Haiti’s First Lady Sophia Martelly’s attorney says the decision by the country’s elections dispute panel to block her from running for a seat in the Haitian Senate is unfair and he’s studying the decision to decide his next steps.
“We think that the law has not been respected and the civil and constitutional rights of the first lady have been violated,” Gregory Mayard-Paul told the Miami Herald.
Martelly’s hopes of a political career as a member of Haiti’s 30-seat Senate were dashed Tuesday when it was revealed that the National Bureau of Electoral Disputes (BCEN) had rejected her candidacy. The bureau has yet to publicly announce its decision.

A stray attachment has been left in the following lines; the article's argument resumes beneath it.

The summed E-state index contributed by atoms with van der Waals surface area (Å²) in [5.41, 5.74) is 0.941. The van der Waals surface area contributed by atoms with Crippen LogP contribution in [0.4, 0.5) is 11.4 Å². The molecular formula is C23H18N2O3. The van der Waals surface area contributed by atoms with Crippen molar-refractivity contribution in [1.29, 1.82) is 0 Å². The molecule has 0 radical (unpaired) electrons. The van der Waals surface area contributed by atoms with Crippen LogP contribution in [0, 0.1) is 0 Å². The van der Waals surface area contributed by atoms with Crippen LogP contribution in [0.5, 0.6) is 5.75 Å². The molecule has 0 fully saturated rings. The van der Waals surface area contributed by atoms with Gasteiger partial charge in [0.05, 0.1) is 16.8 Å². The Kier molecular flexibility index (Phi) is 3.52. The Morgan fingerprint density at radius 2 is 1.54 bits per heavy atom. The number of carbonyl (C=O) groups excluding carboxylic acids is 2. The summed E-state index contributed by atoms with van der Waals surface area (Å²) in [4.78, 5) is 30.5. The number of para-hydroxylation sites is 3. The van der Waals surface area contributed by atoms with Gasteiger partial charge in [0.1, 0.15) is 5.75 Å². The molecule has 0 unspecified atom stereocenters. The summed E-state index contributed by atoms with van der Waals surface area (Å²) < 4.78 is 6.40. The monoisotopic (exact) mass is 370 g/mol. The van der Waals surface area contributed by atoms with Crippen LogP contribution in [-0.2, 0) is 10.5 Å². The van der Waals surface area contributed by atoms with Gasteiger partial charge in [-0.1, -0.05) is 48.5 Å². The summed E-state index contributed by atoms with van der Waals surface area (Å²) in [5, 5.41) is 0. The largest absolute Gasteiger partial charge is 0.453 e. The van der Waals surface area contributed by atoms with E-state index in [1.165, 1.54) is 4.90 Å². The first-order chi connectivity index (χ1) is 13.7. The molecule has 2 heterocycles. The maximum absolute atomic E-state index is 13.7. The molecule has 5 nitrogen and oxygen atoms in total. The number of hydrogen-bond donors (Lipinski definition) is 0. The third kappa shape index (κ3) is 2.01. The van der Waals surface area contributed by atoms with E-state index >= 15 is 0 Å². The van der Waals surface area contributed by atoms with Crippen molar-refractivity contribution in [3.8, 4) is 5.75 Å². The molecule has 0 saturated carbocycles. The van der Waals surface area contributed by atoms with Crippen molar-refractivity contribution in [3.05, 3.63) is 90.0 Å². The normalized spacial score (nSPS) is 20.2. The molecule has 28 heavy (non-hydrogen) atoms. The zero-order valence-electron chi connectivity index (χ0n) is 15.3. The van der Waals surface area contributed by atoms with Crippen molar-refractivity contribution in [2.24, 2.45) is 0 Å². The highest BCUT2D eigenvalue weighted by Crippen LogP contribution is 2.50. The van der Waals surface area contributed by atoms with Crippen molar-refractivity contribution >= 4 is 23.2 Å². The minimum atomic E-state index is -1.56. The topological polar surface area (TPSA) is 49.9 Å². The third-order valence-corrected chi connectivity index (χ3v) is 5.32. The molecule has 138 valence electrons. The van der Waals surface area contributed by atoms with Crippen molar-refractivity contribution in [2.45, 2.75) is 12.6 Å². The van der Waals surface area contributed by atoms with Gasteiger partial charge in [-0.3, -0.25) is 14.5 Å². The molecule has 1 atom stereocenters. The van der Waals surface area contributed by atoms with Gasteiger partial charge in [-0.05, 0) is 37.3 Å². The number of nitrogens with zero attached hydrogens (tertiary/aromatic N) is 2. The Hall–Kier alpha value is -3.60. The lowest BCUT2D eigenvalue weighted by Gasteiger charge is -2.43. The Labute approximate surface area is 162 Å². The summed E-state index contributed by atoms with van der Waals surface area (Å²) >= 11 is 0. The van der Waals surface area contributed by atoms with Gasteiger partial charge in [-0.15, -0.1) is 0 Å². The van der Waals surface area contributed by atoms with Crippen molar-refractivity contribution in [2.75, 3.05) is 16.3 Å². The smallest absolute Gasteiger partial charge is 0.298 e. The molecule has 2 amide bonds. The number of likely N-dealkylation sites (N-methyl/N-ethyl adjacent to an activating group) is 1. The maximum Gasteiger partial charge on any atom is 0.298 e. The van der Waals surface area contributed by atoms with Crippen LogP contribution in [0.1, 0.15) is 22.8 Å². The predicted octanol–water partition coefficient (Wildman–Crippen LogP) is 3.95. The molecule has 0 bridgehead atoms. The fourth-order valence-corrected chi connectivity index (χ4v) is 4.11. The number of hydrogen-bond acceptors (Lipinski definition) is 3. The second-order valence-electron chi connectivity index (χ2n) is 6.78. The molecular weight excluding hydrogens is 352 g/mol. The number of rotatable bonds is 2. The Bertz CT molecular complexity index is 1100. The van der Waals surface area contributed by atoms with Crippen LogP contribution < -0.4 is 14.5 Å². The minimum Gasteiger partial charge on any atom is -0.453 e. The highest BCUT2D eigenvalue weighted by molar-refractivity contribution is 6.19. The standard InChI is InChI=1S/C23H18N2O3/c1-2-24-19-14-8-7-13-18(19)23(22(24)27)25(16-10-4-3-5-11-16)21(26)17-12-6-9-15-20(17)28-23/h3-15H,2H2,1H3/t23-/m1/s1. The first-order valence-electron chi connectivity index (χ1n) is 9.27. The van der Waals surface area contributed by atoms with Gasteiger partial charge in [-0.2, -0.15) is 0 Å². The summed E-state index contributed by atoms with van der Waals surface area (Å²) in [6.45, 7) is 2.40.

All decisions taken by the BCEN, which includes two members of the Provisional Electoral Council (CEP), two lawyers and a judge, are supposed to be final.
Martelly, who has never held political office, had hoped to represent the West department, which includes Port-au-Prince, when she filed last month to run for the Haitian Senate. But her candidacy was quickly challenged on the grounds that she was an American citizen, and as had served in an official capacity in her husband Michel Martelly’s administration on the commission to fight hunger. As the head of that commission, critics said, Martelly required the necessary certificate — a décharge — to show that she had not misused any of the public funds in her care.
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